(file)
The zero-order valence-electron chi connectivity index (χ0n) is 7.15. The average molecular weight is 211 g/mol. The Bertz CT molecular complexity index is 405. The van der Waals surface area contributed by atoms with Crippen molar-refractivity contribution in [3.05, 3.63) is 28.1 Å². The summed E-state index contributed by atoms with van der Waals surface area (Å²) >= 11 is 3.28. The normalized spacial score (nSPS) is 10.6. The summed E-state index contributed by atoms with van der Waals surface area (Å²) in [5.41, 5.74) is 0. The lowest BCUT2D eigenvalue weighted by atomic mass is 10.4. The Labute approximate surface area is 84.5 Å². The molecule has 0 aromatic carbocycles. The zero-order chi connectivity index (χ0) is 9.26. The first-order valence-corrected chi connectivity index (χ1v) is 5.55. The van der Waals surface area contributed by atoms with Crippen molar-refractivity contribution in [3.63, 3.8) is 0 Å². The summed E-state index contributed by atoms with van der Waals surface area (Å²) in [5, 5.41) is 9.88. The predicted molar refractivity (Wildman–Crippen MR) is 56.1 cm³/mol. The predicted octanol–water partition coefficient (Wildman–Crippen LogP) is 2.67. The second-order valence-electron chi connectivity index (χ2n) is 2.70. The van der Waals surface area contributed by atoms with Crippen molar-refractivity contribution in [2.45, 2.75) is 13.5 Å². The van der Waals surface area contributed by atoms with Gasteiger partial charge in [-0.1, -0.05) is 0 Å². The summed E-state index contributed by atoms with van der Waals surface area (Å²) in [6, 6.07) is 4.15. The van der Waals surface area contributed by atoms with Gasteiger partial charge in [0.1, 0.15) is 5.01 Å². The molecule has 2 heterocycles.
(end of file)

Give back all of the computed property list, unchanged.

The zero-order valence-electron chi connectivity index (χ0n) is 7.15. The average molecular weight is 211 g/mol. The Bertz CT molecular complexity index is 405. The van der Waals surface area contributed by atoms with Crippen molar-refractivity contribution in [3.05, 3.63) is 28.1 Å². The summed E-state index contributed by atoms with van der Waals surface area (Å²) >= 11 is 3.28. The normalized spacial score (nSPS) is 10.6. The summed E-state index contributed by atoms with van der Waals surface area (Å²) in [5.41, 5.74) is 0. The lowest BCUT2D eigenvalue weighted by atomic mass is 10.4. The Labute approximate surface area is 84.5 Å². The molecule has 0 aromatic carbocycles. The zero-order chi connectivity index (χ0) is 9.26. The first-order valence-corrected chi connectivity index (χ1v) is 5.55. The van der Waals surface area contributed by atoms with Crippen molar-refractivity contribution in [3.63, 3.8) is 0 Å². The summed E-state index contributed by atoms with van der Waals surface area (Å²) in [5, 5.41) is 9.88. The predicted molar refractivity (Wildman–Crippen MR) is 56.1 cm³/mol. The predicted octanol–water partition coefficient (Wildman–Crippen LogP) is 2.67. The second-order valence-electron chi connectivity index (χ2n) is 2.70. The van der Waals surface area contributed by atoms with Crippen molar-refractivity contribution in [2.45, 2.75) is 13.5 Å². The van der Waals surface area contributed by atoms with Gasteiger partial charge in [-0.1, -0.05) is 0 Å². The summed E-state index contributed by atoms with van der Waals surface area (Å²) in [6, 6.07) is 4.15. The van der Waals surface area contributed by atoms with Gasteiger partial charge in [0.1, 0.15) is 5.01 Å². The molecule has 2 heterocycles.